C = Stay in control at all times in all situations involving the child.  These children did not get difficult on their own; they had lots of help from chaotic, abusive, and neglectful families that could not provide a safe or secure home.  Constant control sounds pretty heavy, but if you adopt one of these children, he or she will constantly test to see just how in control you are.  If the child is able to gain control, everyone loses; if the child can’t, everyone wins.  It’s that simple. 

TLC – Translating, Learning and Control – is easier said than done.  But here is part of the point – what does a difficult adoption offer you?  It offers an opportunity to grow yourself, as you give a deserving child a fresh chance to be part of a family. 

Seven Strategies for Success 

1.  Understand the real needs of the child.  It is not often helpful to listen to the child’s words or even to accept the child’s behavior at face value because of the opposite issue.  If the child has had an abusive or neglectful past, then his or her needs are pretty straight-forward despite the way the child acts.  These children need the following:            

  • Safety.  Will I be safe in a nonviolent environment where my basic needs will be met?           
  • Security.  I need a structured situation where a parent is in charge and I can just be a kid.           
  • Acceptance.  I need people who can accept me as a person even if they don’t like or accept my behavior.           
  • Belonging.  I need to belong to someone; I need to be connected to others and learn to give and receive affection.           
  • Trust.  I need to learn to trust and be trusted; I need to be treated fairly, with honest, to respect, and firmness.           
  • Relationship.  I need to be in relationships with others in a way that no one is victimized and both sides are enhanced.           
  • Self-awareness.  I need to learn how to make changes in my personality and behavior by self-understanding.           
  • Personal worth.  The final indicator of my being a success as a person is, Do I believe in myself and my own worth? 

2.  Positive discipline is the quickest route to your control and to the child’s personal worth.  Techniques include separate the child from the behavior; don’t punish—discipline (which means to teach); don’t let “time-outs” become a disguised punishment; use logical consequences; don’t ask the child to lie by asking questions you know the answer to; avoid power struggles; have the child fight with himself/herself, not with you; keep your sense of humor and don’t let the child decide what you will feel; and allow the child to change and be more responsible by not always locking the youngster into past behaviors.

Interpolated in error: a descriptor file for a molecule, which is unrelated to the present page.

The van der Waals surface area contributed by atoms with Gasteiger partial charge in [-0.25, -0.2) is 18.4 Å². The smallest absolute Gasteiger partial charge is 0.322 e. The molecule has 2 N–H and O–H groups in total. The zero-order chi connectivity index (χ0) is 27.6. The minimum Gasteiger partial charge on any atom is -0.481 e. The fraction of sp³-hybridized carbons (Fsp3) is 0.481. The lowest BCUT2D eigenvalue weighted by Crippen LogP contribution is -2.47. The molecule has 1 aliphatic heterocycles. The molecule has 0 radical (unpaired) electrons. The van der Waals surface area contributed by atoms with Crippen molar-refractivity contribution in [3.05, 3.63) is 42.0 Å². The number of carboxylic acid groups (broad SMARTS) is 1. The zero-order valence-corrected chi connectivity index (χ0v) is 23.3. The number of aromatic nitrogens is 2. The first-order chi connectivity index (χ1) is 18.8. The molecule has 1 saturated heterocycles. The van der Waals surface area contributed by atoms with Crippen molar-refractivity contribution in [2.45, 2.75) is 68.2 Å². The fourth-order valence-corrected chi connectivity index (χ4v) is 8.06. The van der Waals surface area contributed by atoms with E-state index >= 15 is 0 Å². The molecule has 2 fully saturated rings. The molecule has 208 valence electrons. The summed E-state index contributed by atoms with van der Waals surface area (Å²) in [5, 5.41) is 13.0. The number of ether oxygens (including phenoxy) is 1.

3.  Learn to win the manipulation game.  Don’t let the child use your rules against you.  Don’t be completely predictable to a manipulative child; you’ll become an easy target.  Keep the child off balance when he or she is trying to beat you.  In general, if the child is manipulating to get something, do your best to prevent the child from getting his or her way or you will get more manipulation (because it worked).  Stay a couple of steps ahead by predicting what the child might do and what you will do in return.  Don’t respond emotionally; you won’t think very creatively then.  Parenting is best done by a team; talk over your next move and get advice and ideas.  If the child has you on the run, the child will win the manipulation game and both of you will lose. 

4.  Get the help you need from the right source.  Quite frankly, some counselors who don’t understand these children can make the situation considerably worse.  It is not much of a challenge for a manipulative child to be “perfect” an hour a week in someone’s office.  If the counselor starts looking at you like you must be the problem, get someone else.  Ask prospective counselors about their experience with adoption, abused children, and kids with attachment problems.  Or better yet, go to a counselor who comes highly recommended for his or her skills with a child just like yours.   

5.  The only given is that this type of adoption will be difficult; it does not have to be terrible.  The difference is something you have complete control over – your feelings and sense of humor, the world just isn’t funny anymore,” and adoption is like that. 

6.  Make sure you are more than a parent.  If you are a parent twenty-four hours a day, you have become pretty dull.  Be a wife, a student, a hiker, a volunteer, a square dancer, an artist, a husband, or whatever, but don’t get stuck in the parent role where there is a whole lot more giving than receiving.  Batteries don’t last long if they never get recharged. 

7.  Don’t get in a hurry.  The saddest failed adoptions are the ones where the child is desperately testing and the parents call it off.  If only they could understand that the desperation is an indicator that the testing is nearly over and that they have almost passed the test.  It has taken a long time for these children to be hurt; it takes time for them to be vulnerable again.  But don’t continue down a road that is clearly leading nowhere.  Get some good help from a counselor who has a good road map – there may be a much better road to get where you want to go. 

Final Thoughts 

So what do you think?  If it sounds like a lot more work than you thought, don’t feel alone.  Just consider – if parents knew all they would have to endure with their birth children, would they be so eager to go through with it?  Make no mistake – parenting is the world’s most complex and difficult job.  It is even more challenging if you have to pick up the pieces that someone else has failed with.  If all this is more than you can imagine, then get a pet.  But if you want the ride of your life, if you want to be the most substantial influence in a young person’s life, and if you want to learn more about yourself than you thought was possible, then boy, does CSD have a deal for you!